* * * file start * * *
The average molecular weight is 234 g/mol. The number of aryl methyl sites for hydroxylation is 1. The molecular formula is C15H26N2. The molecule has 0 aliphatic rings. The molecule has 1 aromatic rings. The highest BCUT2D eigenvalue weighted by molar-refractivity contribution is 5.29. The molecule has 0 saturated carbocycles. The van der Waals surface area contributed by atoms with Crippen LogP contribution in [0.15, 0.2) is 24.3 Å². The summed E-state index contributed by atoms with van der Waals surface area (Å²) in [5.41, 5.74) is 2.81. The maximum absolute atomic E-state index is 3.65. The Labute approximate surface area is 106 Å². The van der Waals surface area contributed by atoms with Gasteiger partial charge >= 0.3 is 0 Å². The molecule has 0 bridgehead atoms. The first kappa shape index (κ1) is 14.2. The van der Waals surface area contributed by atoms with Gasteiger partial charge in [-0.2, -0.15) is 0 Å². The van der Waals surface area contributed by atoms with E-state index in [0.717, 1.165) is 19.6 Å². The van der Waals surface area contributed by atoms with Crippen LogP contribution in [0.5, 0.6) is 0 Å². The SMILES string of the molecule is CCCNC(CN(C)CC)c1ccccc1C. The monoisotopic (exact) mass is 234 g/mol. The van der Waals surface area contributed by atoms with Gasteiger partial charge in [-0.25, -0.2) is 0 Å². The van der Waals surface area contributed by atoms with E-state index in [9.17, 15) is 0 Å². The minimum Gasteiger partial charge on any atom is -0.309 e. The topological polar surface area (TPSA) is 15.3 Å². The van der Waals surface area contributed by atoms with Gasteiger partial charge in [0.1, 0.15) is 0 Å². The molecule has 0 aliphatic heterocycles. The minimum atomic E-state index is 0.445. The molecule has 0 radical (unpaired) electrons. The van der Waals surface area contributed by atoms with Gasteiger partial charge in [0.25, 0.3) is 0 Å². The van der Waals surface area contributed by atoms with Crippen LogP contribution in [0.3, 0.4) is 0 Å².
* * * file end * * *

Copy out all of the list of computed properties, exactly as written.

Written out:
The average molecular weight is 234 g/mol. The number of aryl methyl sites for hydroxylation is 1. The molecular formula is C15H26N2. The molecule has 0 aliphatic rings. The molecule has 1 aromatic rings. The highest BCUT2D eigenvalue weighted by molar-refractivity contribution is 5.29. The molecule has 0 saturated carbocycles. The van der Waals surface area contributed by atoms with Crippen LogP contribution in [0.15, 0.2) is 24.3 Å². The summed E-state index contributed by atoms with van der Waals surface area (Å²) in [5.41, 5.74) is 2.81. The maximum absolute atomic E-state index is 3.65. The Labute approximate surface area is 106 Å². The van der Waals surface area contributed by atoms with Gasteiger partial charge >= 0.3 is 0 Å². The molecule has 0 bridgehead atoms. The first kappa shape index (κ1) is 14.2. The van der Waals surface area contributed by atoms with Gasteiger partial charge in [-0.2, -0.15) is 0 Å². The van der Waals surface area contributed by atoms with E-state index in [0.717, 1.165) is 19.6 Å². The van der Waals surface area contributed by atoms with Crippen LogP contribution in [0.5, 0.6) is 0 Å². The SMILES string of the molecule is CCCNC(CN(C)CC)c1ccccc1C. The monoisotopic (exact) mass is 234 g/mol. The van der Waals surface area contributed by atoms with Gasteiger partial charge in [-0.25, -0.2) is 0 Å². The van der Waals surface area contributed by atoms with E-state index in [9.17, 15) is 0 Å². The minimum Gasteiger partial charge on any atom is -0.309 e. The topological polar surface area (TPSA) is 15.3 Å². The van der Waals surface area contributed by atoms with Gasteiger partial charge in [0.1, 0.15) is 0 Å². The molecule has 0 aliphatic heterocycles. The minimum atomic E-state index is 0.445. The molecule has 0 radical (unpaired) electrons. The van der Waals surface area contributed by atoms with Gasteiger partial charge in [0.25, 0.3) is 0 Å². The van der Waals surface area contributed by atoms with Crippen LogP contribution in [0.3, 0.4) is 0 Å².